One evening not too long ago, a couple of friends and I met in a large park to celebrate midsummer. We found a grove dotted
with picnic tables and surrounded by a creek and thick woods. Snacks in hand, we picked a table on the edge of the glade,
practically in the woods—the perfect spot to watch fireflies as the sun set.
We set our food on the table and spread out a couple of blankets under a nearby tree. But we weren't hungry yet, so we decided
to hike along one of the park's many trails. By the time we returned to the glade, it was almost completely dark. We made
our way to our blankets and decided to move them closer to the picnic table to have our snacks.
We didn't get far. As soon as we picked up the blankets and turned toward the picnic table, we heard something that froze
us stock-still: a deep, guttural snarl suggesting dripping fangs and instant death—about two feet away.
There was no category in my brain for this noise in this situation. I was just about to say, "What was that?" when my friend screamed, "RUN!" And we took off toward our cars screaming, the blankets flapping behind us. Essentially,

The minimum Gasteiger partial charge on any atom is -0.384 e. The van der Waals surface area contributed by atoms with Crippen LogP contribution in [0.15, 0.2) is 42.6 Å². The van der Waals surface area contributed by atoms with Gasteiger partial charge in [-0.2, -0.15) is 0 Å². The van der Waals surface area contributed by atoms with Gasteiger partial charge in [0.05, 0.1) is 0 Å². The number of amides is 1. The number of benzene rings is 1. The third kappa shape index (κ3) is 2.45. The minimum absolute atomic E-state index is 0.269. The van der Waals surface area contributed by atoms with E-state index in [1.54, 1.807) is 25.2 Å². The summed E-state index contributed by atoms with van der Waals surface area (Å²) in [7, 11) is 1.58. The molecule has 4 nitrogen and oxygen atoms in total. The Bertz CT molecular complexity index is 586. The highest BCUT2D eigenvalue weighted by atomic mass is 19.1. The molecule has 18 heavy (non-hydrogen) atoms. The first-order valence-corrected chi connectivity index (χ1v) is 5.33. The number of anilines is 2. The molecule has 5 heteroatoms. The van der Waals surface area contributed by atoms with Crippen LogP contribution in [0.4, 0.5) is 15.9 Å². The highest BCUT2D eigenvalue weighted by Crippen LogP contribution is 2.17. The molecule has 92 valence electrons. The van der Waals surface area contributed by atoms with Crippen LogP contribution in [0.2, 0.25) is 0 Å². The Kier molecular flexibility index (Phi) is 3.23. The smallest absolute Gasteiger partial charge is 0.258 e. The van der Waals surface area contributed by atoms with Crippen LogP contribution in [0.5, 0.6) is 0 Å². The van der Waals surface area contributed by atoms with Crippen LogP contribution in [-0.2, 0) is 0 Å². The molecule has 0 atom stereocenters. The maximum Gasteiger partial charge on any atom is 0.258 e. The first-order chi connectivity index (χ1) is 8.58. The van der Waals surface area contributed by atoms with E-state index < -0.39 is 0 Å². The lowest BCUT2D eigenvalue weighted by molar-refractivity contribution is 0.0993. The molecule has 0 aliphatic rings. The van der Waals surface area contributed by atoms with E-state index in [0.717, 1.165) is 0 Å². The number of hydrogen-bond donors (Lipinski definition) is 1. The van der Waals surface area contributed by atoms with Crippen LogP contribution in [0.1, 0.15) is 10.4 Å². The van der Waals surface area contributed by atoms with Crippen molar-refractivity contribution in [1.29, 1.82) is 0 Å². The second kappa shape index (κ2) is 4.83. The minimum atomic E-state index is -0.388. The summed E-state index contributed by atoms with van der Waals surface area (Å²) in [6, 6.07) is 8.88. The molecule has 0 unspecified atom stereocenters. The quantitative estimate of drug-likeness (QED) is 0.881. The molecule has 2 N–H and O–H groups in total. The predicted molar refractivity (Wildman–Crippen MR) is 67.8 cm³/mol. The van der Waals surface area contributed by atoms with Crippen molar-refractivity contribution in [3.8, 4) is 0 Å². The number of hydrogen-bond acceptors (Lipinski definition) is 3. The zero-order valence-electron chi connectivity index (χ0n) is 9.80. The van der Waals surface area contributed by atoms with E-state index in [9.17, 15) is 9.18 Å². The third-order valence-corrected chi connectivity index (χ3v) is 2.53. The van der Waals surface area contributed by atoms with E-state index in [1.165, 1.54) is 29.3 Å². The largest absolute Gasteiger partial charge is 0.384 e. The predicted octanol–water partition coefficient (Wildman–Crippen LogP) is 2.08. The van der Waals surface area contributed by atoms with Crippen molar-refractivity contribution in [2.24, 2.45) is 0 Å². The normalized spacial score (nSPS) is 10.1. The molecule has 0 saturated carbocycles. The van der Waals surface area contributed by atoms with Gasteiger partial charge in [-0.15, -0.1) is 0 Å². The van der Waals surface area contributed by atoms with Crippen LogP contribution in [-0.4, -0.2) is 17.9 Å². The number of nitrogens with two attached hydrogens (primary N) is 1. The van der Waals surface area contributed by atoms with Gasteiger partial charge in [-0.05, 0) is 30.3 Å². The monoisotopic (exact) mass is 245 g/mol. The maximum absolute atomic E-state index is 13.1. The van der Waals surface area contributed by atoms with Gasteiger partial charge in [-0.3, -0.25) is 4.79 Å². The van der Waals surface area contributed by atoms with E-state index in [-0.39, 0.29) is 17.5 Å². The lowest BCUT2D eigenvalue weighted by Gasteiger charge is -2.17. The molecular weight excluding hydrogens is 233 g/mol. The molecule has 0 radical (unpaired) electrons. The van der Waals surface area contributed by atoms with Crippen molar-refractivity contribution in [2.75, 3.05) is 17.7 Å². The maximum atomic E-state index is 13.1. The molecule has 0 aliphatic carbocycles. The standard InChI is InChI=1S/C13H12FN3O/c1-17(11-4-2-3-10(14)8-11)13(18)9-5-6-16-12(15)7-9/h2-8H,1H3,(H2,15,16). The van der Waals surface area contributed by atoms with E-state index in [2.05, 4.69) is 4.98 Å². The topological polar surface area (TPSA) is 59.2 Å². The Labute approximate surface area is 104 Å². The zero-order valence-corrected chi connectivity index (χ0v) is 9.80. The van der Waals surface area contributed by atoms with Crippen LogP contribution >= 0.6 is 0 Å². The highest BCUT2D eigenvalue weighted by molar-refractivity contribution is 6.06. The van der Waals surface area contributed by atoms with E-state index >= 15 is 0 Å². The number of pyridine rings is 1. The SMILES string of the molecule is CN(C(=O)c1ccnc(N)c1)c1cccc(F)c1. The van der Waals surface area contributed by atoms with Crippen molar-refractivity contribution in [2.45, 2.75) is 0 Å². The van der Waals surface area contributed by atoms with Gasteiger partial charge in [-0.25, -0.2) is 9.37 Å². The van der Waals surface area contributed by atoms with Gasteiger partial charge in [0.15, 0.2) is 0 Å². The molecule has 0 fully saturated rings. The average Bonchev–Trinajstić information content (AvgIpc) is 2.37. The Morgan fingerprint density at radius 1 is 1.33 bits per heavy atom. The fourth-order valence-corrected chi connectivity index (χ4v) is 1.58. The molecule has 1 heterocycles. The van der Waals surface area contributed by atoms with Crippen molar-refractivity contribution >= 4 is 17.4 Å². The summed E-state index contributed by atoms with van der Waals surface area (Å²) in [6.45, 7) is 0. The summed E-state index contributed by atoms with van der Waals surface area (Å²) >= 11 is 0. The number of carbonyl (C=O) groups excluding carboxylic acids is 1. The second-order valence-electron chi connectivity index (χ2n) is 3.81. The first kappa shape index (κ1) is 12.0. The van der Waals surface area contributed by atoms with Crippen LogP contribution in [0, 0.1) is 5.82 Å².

we fled like prey animals.
My friend was yelling, "Get in the car! Get in the car!" And I was gasping, "It snarled! Something snarled! It snarled at
us!" I was also practically paralyzed by panic-induced laughter, and my legs felt heavy, like cement.
At some point we realized it wasn't after us, so we turned on the headlights and peered through the dark. We could just barely
make out the outline of a large cat, its glowing eyes looking at us. We also saw two other sets of little eyes on top of the
picnic table. A mama bobcat and her babies, snacking on our Gouda.
Later, a park ranger told us the mom was just warning us of her presence, and we did exactly what she wanted—hightail it out
of there. He also said bobcats have a fearsome snarl, and many people who hear them think they're mountain lions.
My point? Sometimes what seems like a ferocious monster isn't that scary at all. And even if you're a little freaked out,
it's worth it to investigate further. Take your practice management software, for example. It may seem intimidating, but with
the right approach, you can tame it and even get it to do a few tricks—Dr. Christine Stevenson did. See "How to power up your
software" in the related links below for her story—and learn how to grab your own software tiger by the tail.